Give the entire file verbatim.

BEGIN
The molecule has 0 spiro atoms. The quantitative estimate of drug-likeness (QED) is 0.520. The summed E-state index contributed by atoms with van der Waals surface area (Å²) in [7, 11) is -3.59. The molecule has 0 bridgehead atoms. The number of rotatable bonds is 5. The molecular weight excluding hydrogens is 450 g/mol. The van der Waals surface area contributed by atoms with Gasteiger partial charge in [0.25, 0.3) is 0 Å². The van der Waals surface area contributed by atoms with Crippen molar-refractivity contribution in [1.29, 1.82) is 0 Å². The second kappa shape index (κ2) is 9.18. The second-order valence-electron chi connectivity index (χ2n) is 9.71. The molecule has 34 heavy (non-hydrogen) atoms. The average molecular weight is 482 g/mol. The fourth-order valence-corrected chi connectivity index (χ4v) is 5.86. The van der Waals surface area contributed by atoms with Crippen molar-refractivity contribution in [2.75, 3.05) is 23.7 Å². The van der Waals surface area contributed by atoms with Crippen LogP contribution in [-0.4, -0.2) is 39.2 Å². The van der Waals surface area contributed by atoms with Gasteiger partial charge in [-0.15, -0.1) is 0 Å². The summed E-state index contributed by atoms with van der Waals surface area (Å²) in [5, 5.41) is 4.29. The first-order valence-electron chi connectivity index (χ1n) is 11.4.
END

The molecule has 0 spiro atoms. The quantitative estimate of drug-likeness (QED) is 0.520. The summed E-state index contributed by atoms with van der Waals surface area (Å²) in [7, 11) is -3.59. The molecule has 0 bridgehead atoms. The number of rotatable bonds is 5. The molecular weight excluding hydrogens is 450 g/mol. The van der Waals surface area contributed by atoms with Gasteiger partial charge in [0.25, 0.3) is 0 Å². The van der Waals surface area contributed by atoms with Crippen molar-refractivity contribution in [1.29, 1.82) is 0 Å². The second kappa shape index (κ2) is 9.18. The second-order valence-electron chi connectivity index (χ2n) is 9.71. The molecule has 34 heavy (non-hydrogen) atoms. The average molecular weight is 482 g/mol. The fourth-order valence-corrected chi connectivity index (χ4v) is 5.86. The van der Waals surface area contributed by atoms with Crippen molar-refractivity contribution in [2.75, 3.05) is 23.7 Å². The van der Waals surface area contributed by atoms with Crippen LogP contribution in [-0.4, -0.2) is 39.2 Å². The van der Waals surface area contributed by atoms with Gasteiger partial charge in [-0.15, -0.1) is 0 Å². The summed E-state index contributed by atoms with van der Waals surface area (Å²) in [5, 5.41) is 4.29. The first-order valence-electron chi connectivity index (χ1n) is 11.4.